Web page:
It’s impossible to talk further about the actors’ portrayals without first discussing the inventive and seemingly impossible requirement of a medium-sized, freestanding, three-foot-tall kiddie pool at the centre of the raised wooden octagon that serves as the stage. The pool is filled with real water, and the actors move in, out, and through it with gusto, so keep in mind that there is a general splash zone of the first two rows on either side of the room. The presence and utilization of the water never feels gimmicky, either; it’s a dynamic force that adapts with remarkable ease to every myth.

Tasked with the challenge of bringing iconic characters to life, sometimes in as little as 45 seconds, the cast is composed of recent grads of the William Davis Centre. There are only 10 actors for 85 parts, so there’s a minimal amount of time to make an impact with the audience, yet several performances resonate deeply.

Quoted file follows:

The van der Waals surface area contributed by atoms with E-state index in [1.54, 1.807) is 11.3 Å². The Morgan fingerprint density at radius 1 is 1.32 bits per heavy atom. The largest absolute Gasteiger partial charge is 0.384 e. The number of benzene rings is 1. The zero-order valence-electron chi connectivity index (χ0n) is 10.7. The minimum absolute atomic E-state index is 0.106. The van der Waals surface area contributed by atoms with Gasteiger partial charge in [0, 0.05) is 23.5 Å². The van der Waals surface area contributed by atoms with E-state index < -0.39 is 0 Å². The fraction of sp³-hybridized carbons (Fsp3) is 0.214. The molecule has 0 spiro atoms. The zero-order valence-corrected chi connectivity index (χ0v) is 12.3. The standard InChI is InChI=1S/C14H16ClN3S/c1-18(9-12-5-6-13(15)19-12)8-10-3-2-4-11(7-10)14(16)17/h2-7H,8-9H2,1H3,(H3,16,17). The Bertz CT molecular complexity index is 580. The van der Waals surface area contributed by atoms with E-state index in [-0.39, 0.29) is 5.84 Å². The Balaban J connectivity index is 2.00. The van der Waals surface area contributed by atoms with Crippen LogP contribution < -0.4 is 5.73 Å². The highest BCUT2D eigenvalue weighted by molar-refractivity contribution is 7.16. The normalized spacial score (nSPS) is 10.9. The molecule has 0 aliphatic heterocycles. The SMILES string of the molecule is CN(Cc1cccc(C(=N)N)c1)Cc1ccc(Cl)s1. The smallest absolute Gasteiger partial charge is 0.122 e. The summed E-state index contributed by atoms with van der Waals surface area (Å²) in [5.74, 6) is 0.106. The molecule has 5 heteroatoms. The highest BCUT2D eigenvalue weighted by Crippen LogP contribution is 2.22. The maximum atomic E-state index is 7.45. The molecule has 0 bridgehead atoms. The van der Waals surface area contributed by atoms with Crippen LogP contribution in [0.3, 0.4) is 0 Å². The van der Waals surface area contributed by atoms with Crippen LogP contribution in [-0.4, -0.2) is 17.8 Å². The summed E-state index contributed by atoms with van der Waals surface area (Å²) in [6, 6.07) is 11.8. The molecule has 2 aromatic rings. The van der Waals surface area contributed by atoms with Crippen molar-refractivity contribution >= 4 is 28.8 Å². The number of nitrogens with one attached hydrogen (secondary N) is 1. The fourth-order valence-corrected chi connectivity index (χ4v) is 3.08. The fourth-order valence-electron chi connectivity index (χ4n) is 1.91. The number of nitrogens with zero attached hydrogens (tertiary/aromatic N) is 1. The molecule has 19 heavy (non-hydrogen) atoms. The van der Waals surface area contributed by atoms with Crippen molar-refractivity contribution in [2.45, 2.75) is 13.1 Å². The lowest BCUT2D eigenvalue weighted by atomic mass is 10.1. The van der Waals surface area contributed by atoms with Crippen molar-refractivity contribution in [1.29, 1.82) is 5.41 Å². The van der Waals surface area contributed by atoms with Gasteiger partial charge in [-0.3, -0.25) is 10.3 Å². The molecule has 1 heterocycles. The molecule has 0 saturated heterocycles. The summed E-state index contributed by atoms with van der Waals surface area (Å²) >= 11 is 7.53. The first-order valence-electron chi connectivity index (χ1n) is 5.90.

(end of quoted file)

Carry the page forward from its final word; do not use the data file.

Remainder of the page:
Of the actors who show the most promise, Chris Ireland proves he’s far more than a pretty, chiseled face within the first five minutes, as his brooding and greedy King Midas storms the stage. Robert Tadashi is magnificent as Cinyras, father of Michelle Kim’s Myrrah, who is punished by Aphrodite to lust after and seduce dear ol’ dad. Kim delves deep to bring Myrrah’s conflicting sides out under the magnifying glass of human judgment — she knows her desire is wrong, yet Kim brings such sensuality to their love scenes, one can’t help but be lost in the uncomfortable moment.

Metamorphoses’ own Achilles heel is the amount of time spent on Orpheus and Eurydice, the couple who must battle the underworld — and trust — to be reunited. Whereas most of the other segments breeze along with little dawdling, this myth gets treated to two interpretations, and it stalls the momentum. At times, the line deliveries also feel rushed, like perhaps the actor reading the material doesn’t fully understand the impact a pause or even a gesture would make in manipulating the dialogue’s context.

Think of Metamorphoses as Speed Greek, brought to you by the next generation of Vancouver theatre stars. These are mere mortals disguised as gods, and the transformation is almost flawless.

To Aug. 16 at Pacific Theatre (1420 W. 12th), 8 p.m. (Thurs.) and 7 & 9:30 p.m. (Fri.-Sat.). Tickets $18-$25 from Biz Books (302 Cordova) and

Friday, August 15, 2008

Out on Screen Turns 20